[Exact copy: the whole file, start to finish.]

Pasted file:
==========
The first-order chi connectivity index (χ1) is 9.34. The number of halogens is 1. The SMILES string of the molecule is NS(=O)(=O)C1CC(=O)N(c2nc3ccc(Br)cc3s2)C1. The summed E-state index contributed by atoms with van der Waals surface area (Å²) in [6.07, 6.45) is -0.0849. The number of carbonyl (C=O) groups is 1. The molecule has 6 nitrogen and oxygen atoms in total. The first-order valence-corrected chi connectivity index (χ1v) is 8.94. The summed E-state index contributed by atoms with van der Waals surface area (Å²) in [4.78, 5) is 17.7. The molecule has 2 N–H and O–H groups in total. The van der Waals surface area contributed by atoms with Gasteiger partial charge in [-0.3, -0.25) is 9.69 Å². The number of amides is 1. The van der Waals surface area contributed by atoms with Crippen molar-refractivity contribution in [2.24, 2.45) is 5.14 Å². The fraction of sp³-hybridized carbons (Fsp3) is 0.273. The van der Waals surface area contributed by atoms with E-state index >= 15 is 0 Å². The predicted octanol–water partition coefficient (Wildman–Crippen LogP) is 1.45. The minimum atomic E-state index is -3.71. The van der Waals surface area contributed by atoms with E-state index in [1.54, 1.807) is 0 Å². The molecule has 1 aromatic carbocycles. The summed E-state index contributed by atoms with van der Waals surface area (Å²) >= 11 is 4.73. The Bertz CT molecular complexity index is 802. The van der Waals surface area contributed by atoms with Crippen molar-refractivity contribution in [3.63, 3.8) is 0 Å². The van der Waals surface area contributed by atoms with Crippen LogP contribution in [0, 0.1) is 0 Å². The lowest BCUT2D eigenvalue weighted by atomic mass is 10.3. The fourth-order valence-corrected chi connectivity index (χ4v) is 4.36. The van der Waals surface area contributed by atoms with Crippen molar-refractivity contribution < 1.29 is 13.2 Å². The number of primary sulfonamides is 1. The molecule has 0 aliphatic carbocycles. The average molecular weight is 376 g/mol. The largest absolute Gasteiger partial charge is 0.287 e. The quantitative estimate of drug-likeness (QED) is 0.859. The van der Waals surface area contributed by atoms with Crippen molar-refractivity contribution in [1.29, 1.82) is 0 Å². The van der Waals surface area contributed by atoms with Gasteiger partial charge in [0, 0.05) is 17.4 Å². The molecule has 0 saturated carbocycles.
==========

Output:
The first-order chi connectivity index (χ1) is 9.34. The number of halogens is 1. The SMILES string of the molecule is NS(=O)(=O)C1CC(=O)N(c2nc3ccc(Br)cc3s2)C1. The summed E-state index contributed by atoms with van der Waals surface area (Å²) in [6.07, 6.45) is -0.0849. The number of carbonyl (C=O) groups is 1. The molecule has 6 nitrogen and oxygen atoms in total. The first-order valence-corrected chi connectivity index (χ1v) is 8.94. The summed E-state index contributed by atoms with van der Waals surface area (Å²) in [4.78, 5) is 17.7. The molecule has 2 N–H and O–H groups in total. The van der Waals surface area contributed by atoms with Gasteiger partial charge in [-0.3, -0.25) is 9.69 Å². The number of amides is 1. The van der Waals surface area contributed by atoms with Crippen molar-refractivity contribution in [2.24, 2.45) is 5.14 Å². The fraction of sp³-hybridized carbons (Fsp3) is 0.273. The van der Waals surface area contributed by atoms with E-state index >= 15 is 0 Å². The predicted octanol–water partition coefficient (Wildman–Crippen LogP) is 1.45. The minimum atomic E-state index is -3.71. The van der Waals surface area contributed by atoms with E-state index in [1.54, 1.807) is 0 Å². The molecule has 1 aromatic carbocycles. The summed E-state index contributed by atoms with van der Waals surface area (Å²) >= 11 is 4.73. The Bertz CT molecular complexity index is 802. The van der Waals surface area contributed by atoms with Crippen molar-refractivity contribution in [3.63, 3.8) is 0 Å². The van der Waals surface area contributed by atoms with Crippen LogP contribution in [0, 0.1) is 0 Å². The lowest BCUT2D eigenvalue weighted by atomic mass is 10.3. The fourth-order valence-corrected chi connectivity index (χ4v) is 4.36. The van der Waals surface area contributed by atoms with Crippen molar-refractivity contribution < 1.29 is 13.2 Å². The number of primary sulfonamides is 1. The molecule has 0 aliphatic carbocycles. The average molecular weight is 376 g/mol. The largest absolute Gasteiger partial charge is 0.287 e. The quantitative estimate of drug-likeness (QED) is 0.859. The van der Waals surface area contributed by atoms with Crippen molar-refractivity contribution in [1.29, 1.82) is 0 Å². The van der Waals surface area contributed by atoms with Gasteiger partial charge in [0, 0.05) is 17.4 Å². The molecule has 0 saturated carbocycles.